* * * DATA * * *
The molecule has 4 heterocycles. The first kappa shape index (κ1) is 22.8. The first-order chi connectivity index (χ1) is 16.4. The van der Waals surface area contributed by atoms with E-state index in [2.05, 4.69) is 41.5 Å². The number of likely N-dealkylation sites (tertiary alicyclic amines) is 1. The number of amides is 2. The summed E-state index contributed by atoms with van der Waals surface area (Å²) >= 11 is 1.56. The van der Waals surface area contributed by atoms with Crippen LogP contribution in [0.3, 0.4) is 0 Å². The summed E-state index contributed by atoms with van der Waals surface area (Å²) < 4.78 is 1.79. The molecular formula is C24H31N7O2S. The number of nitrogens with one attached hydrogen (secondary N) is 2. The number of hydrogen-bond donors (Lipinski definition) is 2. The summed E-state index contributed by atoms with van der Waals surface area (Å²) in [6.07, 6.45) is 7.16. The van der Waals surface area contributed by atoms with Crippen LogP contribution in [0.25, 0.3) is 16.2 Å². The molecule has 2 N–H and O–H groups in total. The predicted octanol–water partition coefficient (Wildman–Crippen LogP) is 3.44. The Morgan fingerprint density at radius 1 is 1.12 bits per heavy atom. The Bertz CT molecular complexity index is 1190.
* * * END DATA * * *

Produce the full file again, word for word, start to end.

The molecule has 4 heterocycles. The first kappa shape index (κ1) is 22.8. The first-order chi connectivity index (χ1) is 16.4. The van der Waals surface area contributed by atoms with E-state index in [2.05, 4.69) is 41.5 Å². The number of likely N-dealkylation sites (tertiary alicyclic amines) is 1. The number of amides is 2. The summed E-state index contributed by atoms with van der Waals surface area (Å²) >= 11 is 1.56. The van der Waals surface area contributed by atoms with Crippen LogP contribution in [0.3, 0.4) is 0 Å². The summed E-state index contributed by atoms with van der Waals surface area (Å²) < 4.78 is 1.79. The molecular formula is C24H31N7O2S. The number of nitrogens with one attached hydrogen (secondary N) is 2. The number of hydrogen-bond donors (Lipinski definition) is 2. The summed E-state index contributed by atoms with van der Waals surface area (Å²) in [6.07, 6.45) is 7.16. The van der Waals surface area contributed by atoms with Crippen LogP contribution in [0.25, 0.3) is 16.2 Å². The molecule has 2 N–H and O–H groups in total. The predicted octanol–water partition coefficient (Wildman–Crippen LogP) is 3.44. The Morgan fingerprint density at radius 1 is 1.12 bits per heavy atom. The Bertz CT molecular complexity index is 1190.